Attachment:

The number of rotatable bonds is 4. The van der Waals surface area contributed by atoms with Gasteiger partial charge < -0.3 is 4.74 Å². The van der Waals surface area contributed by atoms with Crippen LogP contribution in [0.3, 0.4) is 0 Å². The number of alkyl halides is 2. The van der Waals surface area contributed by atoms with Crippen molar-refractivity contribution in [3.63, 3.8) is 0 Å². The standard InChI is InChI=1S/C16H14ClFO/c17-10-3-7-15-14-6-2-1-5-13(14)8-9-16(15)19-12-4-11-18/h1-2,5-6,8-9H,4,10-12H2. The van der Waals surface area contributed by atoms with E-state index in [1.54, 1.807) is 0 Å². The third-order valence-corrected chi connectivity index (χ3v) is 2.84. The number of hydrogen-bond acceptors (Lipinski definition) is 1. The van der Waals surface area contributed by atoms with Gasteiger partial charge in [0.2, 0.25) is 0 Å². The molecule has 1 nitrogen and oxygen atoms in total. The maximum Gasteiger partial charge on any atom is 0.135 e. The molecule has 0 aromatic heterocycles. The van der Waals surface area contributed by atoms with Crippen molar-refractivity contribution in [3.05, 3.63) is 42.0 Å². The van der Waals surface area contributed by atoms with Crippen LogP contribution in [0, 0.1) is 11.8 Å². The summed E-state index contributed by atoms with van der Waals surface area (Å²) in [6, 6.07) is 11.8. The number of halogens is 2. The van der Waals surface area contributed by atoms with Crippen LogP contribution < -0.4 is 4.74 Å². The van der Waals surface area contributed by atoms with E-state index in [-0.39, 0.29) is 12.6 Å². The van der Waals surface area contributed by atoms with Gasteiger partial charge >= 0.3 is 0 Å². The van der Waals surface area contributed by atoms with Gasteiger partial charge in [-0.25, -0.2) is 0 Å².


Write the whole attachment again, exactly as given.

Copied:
The number of rotatable bonds is 4. The van der Waals surface area contributed by atoms with Gasteiger partial charge < -0.3 is 4.74 Å². The van der Waals surface area contributed by atoms with Crippen LogP contribution in [0.3, 0.4) is 0 Å². The number of alkyl halides is 2. The van der Waals surface area contributed by atoms with Crippen molar-refractivity contribution in [3.63, 3.8) is 0 Å². The standard InChI is InChI=1S/C16H14ClFO/c17-10-3-7-15-14-6-2-1-5-13(14)8-9-16(15)19-12-4-11-18/h1-2,5-6,8-9H,4,10-12H2. The van der Waals surface area contributed by atoms with E-state index in [1.54, 1.807) is 0 Å². The third-order valence-corrected chi connectivity index (χ3v) is 2.84. The number of hydrogen-bond acceptors (Lipinski definition) is 1. The van der Waals surface area contributed by atoms with Gasteiger partial charge in [0.2, 0.25) is 0 Å². The molecule has 1 nitrogen and oxygen atoms in total. The maximum Gasteiger partial charge on any atom is 0.135 e. The molecule has 0 aromatic heterocycles. The van der Waals surface area contributed by atoms with Crippen molar-refractivity contribution in [3.05, 3.63) is 42.0 Å². The van der Waals surface area contributed by atoms with Crippen LogP contribution in [0, 0.1) is 11.8 Å². The summed E-state index contributed by atoms with van der Waals surface area (Å²) in [6, 6.07) is 11.8. The number of halogens is 2. The van der Waals surface area contributed by atoms with Crippen LogP contribution < -0.4 is 4.74 Å². The van der Waals surface area contributed by atoms with E-state index in [-0.39, 0.29) is 12.6 Å². The van der Waals surface area contributed by atoms with Gasteiger partial charge >= 0.3 is 0 Å². The van der Waals surface area contributed by atoms with Gasteiger partial charge in [-0.25, -0.2) is 0 Å².